cliff effect: You are a person on government benefits, and you get a raise. You're making more money! But now that your income is higher, you don't make the cutoff for the benefits you receive. Even though you're taking home more money, your situation is worse. Some of your benefits drop to nothing, or almost nothing. You've fallen off "the cliff."
We are building the Cliff Effects webapp to help* Project Hope case managers make quantifiable predictions about their clients' potential cliff effects - and advise their clients accordingly.
(* Case workers handle their clients' problems on the ground; they aren't responsible for navigating benefit programs' complex policies and do not have the time/resources to translate those policies into models.)
If you want to see a very broad overview of the code flow and some thoughts for next steps, see our Overview wiki page.
We currently have a ReactJS frontend prototype and start going into beta testing at the end of January.
We are working on:
- User testing: Beta testing with case managers is about to start.
- Infrastructure: Strengthening the code we have to make it more robust and maintainable, including testing.
- Translation: Implementing a translation system for non-English readers.
How Can I Contribute?
- Familiarize yourself with the frontend.
- Decide whether you want to work on benefit calculations, code quality, data visualization, user experience, or project management.
- If you plan to develop code, set up your environment.
To follow these instructions, it'd help if you:
- have mentally prepared for experimentation and learning and/or
- know how to open your terminal/command prompt
- know a bit about how to navigate to different folders in your terminal
- know a bit about installing software for your terminal, like nodejs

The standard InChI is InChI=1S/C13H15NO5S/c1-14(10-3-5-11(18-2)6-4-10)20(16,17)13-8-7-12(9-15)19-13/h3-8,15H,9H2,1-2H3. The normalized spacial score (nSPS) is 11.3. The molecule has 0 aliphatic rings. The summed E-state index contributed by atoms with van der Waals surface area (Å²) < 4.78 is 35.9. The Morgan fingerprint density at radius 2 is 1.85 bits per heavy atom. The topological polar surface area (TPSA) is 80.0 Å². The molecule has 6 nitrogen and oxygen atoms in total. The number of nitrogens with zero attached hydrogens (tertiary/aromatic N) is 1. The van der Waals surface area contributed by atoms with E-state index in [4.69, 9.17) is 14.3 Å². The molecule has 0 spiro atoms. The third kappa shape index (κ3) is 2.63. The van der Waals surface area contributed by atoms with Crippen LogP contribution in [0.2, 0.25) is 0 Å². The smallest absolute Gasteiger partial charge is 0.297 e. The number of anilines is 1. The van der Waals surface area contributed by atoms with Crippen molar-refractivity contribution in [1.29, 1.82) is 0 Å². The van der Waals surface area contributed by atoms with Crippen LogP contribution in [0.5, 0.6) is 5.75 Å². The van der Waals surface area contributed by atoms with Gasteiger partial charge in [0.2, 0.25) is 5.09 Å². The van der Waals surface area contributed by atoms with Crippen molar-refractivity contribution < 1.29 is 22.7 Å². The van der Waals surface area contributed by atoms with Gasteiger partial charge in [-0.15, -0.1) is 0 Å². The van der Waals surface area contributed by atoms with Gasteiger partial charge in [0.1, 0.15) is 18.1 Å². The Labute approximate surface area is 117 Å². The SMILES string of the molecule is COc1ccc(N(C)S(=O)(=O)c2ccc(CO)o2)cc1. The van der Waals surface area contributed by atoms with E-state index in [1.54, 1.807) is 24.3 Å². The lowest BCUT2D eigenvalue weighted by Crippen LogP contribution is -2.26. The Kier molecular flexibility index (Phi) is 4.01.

- If you're new to github look at How to: fork a repo. Otherwise, fork and clone the repo, creating a link (remote branch) to the Code for Boston repo.
- In your termainal/command prompt, do
git checkout dev. Do not touch the
- If you have nodejs, version 5.0+ is desired. If you don't, install it. If you don't know, do
node --versionin your terminal/command prompt. If you don't get a number, you don't have it.
- In your command prompt/terminal, do
npm install. This might take a few minutes. Now you'll be able to try out the current UI or play with the code!
npm startin terminal to automatically open a new browser tab and see a local version of the site. Works best in Chrome.
- npm bug workaround: please run
git checkout .after any instances of running
npm install. This is to circumvent a bug affecting the integrity of the package-lock.json file.
- Saved changes will automatically be reflected in-browser. If you don't see the changes, refresh the page. If nothing has changed, ask for help!
- Press cltr+c to stop the local server that you have running.
To get yourself set up to keep up to date with the latest changes to the
dev branch, make sure you've gone through Step 3 of the github guide. To keep your branches from getting tangled as you both make changes and keep up to date with our repo, take a look at our wiki page about a possible Github workflow.
If you're interested in more in-depth debugging, we also recommend getting the React Developer Tools extension for Chrome.
If you have questions, feel free to ask.
To run our test suite, run
npm run test. That will run any tests that have changed since the last commit, and boot up an interactive testing session. The interactive session will prompt you with instructions, but the most important commands are
a to run all tests, and
q to quit the interactive session.
For information on how to write new tests, please refer to the React-Scripts documentation on the subject.
Aren't familiar with Git? Spend ~15 minutes learning with this interactive Git tutorial. Don't use -f or --force with branches that you have used to create a pull request.
More familiar with git, but not as familiar with collaboration? See a possible Github workflow that could help keep things from getting messy.